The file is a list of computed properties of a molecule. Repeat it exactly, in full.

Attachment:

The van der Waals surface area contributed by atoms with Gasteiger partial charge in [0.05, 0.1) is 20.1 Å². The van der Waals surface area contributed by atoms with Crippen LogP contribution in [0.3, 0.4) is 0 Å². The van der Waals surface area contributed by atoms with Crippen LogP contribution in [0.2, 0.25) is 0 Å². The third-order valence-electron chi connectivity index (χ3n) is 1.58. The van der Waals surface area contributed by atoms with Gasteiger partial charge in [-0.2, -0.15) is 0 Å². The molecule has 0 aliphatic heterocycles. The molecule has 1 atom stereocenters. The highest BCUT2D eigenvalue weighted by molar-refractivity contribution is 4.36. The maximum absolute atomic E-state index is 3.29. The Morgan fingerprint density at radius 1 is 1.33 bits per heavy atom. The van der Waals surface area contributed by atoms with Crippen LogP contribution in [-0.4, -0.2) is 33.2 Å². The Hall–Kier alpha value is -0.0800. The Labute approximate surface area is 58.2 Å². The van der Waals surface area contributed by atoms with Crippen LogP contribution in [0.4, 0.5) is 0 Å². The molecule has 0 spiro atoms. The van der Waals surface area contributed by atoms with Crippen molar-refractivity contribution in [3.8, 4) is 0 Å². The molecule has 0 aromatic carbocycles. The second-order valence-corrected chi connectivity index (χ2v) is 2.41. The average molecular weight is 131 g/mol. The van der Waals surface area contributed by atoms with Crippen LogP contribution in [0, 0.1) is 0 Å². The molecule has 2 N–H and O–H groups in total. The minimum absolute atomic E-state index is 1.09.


The van der Waals surface area contributed by atoms with Gasteiger partial charge in [0.05, 0.1) is 20.1 Å². The van der Waals surface area contributed by atoms with Crippen LogP contribution in [0.3, 0.4) is 0 Å². The van der Waals surface area contributed by atoms with Crippen LogP contribution in [0.2, 0.25) is 0 Å². The third-order valence-electron chi connectivity index (χ3n) is 1.58. The van der Waals surface area contributed by atoms with Gasteiger partial charge in [-0.2, -0.15) is 0 Å². The molecule has 0 aliphatic heterocycles. The molecule has 1 atom stereocenters. The highest BCUT2D eigenvalue weighted by molar-refractivity contribution is 4.36. The maximum absolute atomic E-state index is 3.29. The Morgan fingerprint density at radius 1 is 1.33 bits per heavy atom. The van der Waals surface area contributed by atoms with Crippen LogP contribution in [-0.4, -0.2) is 33.2 Å². The Hall–Kier alpha value is -0.0800. The Labute approximate surface area is 58.2 Å². The van der Waals surface area contributed by atoms with Crippen LogP contribution in [0.4, 0.5) is 0 Å². The molecule has 0 spiro atoms. The van der Waals surface area contributed by atoms with Crippen molar-refractivity contribution in [3.8, 4) is 0 Å². The molecule has 0 aromatic carbocycles. The second-order valence-corrected chi connectivity index (χ2v) is 2.41. The average molecular weight is 131 g/mol. The van der Waals surface area contributed by atoms with Crippen LogP contribution in [0, 0.1) is 0 Å². The molecule has 2 N–H and O–H groups in total. The minimum absolute atomic E-state index is 1.09.